Fast Romantics Photo: Jen Squires
Fast Romantics Photo: Jen Squires

Five Questions With ... Matthew Angus of Fast Romantics

We’ve all been hearing the ironic phrase “May you live in interesting times" a lot more often recently, and it seems to be the underlying theme of Fast Romantics’ latest album, American Love. Released on April 28 on Light Organ Records, the follow-up to the Toronto-based indie rockers’ 2013 album Afterlife Blues delves deeply into the current state of political and social turmoil through what singer and lyricist Matthew Angus describes as his outsider lens.

More specifically, Angus wrote much of the album in the heat of the U.S. presidential election, a period that also found him embarking upon a new romantic relationship. The collision of those forces in his life led to questions about how one maintains their identity—and sanity—in a world where they have to seemingly be engaged 24/7.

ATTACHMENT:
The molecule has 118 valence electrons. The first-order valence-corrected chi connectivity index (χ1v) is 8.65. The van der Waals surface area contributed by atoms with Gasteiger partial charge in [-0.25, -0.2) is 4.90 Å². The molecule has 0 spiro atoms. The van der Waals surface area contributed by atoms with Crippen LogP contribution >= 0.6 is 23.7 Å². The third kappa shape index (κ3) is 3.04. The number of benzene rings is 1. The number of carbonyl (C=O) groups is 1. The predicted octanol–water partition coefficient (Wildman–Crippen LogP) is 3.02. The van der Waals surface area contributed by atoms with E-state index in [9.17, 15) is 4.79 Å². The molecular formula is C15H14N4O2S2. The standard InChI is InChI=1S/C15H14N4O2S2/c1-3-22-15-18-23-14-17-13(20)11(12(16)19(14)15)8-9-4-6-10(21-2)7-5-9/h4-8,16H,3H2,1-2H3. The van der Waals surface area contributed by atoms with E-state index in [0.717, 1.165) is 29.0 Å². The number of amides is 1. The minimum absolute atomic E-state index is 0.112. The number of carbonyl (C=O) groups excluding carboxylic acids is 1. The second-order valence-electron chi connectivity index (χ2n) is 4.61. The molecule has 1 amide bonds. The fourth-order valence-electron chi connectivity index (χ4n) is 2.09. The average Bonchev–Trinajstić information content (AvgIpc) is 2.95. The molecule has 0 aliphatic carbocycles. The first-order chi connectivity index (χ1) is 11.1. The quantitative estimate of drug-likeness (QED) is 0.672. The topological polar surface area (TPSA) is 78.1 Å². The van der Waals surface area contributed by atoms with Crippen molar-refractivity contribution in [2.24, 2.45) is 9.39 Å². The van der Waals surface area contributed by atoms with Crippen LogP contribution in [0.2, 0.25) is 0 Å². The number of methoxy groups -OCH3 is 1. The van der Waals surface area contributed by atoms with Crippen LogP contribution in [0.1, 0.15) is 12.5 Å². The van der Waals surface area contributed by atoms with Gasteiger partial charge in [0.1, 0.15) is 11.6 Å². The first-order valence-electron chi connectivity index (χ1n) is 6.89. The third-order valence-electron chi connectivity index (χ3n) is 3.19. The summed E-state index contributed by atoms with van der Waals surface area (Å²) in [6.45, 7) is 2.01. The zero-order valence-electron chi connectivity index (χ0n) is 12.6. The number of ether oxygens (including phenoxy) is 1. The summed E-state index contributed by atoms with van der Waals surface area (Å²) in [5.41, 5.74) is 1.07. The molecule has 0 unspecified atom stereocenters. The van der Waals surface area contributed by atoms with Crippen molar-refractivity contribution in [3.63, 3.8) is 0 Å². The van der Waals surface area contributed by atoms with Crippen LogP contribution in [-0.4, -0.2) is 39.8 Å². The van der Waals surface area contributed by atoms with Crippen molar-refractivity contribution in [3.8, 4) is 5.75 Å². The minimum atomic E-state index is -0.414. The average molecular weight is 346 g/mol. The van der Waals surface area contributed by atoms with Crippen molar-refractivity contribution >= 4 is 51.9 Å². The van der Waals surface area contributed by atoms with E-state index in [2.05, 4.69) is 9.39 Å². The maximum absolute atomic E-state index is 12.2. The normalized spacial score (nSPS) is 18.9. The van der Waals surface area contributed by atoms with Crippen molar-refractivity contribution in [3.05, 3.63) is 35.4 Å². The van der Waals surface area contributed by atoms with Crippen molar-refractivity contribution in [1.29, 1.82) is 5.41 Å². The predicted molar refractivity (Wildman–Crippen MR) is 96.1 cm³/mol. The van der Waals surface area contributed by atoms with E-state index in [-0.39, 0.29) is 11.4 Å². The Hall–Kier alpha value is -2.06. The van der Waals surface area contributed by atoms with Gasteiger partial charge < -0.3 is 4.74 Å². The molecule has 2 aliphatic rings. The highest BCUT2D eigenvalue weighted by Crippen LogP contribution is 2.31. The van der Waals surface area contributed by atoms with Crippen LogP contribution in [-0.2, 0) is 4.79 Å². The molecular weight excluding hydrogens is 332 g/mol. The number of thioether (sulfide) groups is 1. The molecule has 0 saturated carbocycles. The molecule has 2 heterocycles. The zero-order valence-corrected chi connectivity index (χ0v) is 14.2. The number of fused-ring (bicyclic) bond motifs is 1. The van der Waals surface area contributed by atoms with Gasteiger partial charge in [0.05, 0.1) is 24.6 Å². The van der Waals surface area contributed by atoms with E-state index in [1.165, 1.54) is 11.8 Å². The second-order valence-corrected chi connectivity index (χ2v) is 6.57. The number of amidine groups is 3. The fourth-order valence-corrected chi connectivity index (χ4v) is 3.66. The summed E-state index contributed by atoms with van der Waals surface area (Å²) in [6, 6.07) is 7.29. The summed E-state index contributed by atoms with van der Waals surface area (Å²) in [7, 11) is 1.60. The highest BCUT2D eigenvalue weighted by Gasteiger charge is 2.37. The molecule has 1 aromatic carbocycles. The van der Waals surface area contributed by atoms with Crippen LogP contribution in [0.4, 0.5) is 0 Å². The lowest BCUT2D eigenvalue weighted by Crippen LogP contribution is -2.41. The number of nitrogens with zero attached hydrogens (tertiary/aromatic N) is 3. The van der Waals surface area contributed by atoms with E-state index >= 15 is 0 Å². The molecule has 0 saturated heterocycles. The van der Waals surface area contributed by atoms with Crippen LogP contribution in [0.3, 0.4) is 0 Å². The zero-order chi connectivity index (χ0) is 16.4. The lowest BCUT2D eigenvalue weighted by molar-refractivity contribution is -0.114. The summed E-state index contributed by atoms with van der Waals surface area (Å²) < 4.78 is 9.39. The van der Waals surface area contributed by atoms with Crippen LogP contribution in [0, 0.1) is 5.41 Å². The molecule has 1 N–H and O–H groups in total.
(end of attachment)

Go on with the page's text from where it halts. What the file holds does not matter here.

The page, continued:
The results on American Love, produced by Gus Van Go and Werner F (Arkells, Wintersleep), are not so much a collection of protest songs, but a clear snapshot of the confusion permeating our daily interactions, and how to stay above it all.

Having survived their own turmoil of multiple personnel changes during their formative years, Fast Romantics’ current six-piece line-up has been stable since 2013, and the positive reaction so far to American Love is a testament to their perseverance.

With the band just completing a tour with Said The Whale, Matthew Angus was able to take some time to shed more light on the new album before Fast Romantics undertake more dates in western Canada this month. For more info go here